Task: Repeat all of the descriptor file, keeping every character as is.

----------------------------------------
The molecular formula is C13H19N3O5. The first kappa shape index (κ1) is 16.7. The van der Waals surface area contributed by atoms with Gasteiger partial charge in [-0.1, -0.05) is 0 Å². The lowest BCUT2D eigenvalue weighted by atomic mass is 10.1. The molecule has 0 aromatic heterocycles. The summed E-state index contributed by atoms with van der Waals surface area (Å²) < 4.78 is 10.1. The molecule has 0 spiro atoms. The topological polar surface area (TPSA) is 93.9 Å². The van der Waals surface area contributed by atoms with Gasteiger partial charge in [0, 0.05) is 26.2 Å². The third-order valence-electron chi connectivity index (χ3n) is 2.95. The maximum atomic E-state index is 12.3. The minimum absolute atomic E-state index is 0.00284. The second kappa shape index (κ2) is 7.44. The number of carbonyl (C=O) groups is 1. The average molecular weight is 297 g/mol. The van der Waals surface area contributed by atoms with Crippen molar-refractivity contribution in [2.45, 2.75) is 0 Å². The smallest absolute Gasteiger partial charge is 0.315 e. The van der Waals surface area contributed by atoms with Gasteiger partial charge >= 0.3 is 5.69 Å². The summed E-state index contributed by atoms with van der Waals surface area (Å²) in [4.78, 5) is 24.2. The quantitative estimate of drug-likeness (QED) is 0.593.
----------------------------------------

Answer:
The molecular formula is C13H19N3O5. The first kappa shape index (κ1) is 16.7. The van der Waals surface area contributed by atoms with Gasteiger partial charge in [-0.1, -0.05) is 0 Å². The lowest BCUT2D eigenvalue weighted by atomic mass is 10.1. The molecule has 0 aromatic heterocycles. The summed E-state index contributed by atoms with van der Waals surface area (Å²) < 4.78 is 10.1. The molecule has 0 spiro atoms. The topological polar surface area (TPSA) is 93.9 Å². The van der Waals surface area contributed by atoms with Gasteiger partial charge in [0, 0.05) is 26.2 Å². The third-order valence-electron chi connectivity index (χ3n) is 2.95. The maximum atomic E-state index is 12.3. The minimum absolute atomic E-state index is 0.00284. The second kappa shape index (κ2) is 7.44. The number of carbonyl (C=O) groups is 1. The average molecular weight is 297 g/mol. The van der Waals surface area contributed by atoms with Crippen molar-refractivity contribution in [2.45, 2.75) is 0 Å². The smallest absolute Gasteiger partial charge is 0.315 e. The van der Waals surface area contributed by atoms with Gasteiger partial charge >= 0.3 is 5.69 Å². The summed E-state index contributed by atoms with van der Waals surface area (Å²) in [4.78, 5) is 24.2. The quantitative estimate of drug-likeness (QED) is 0.593.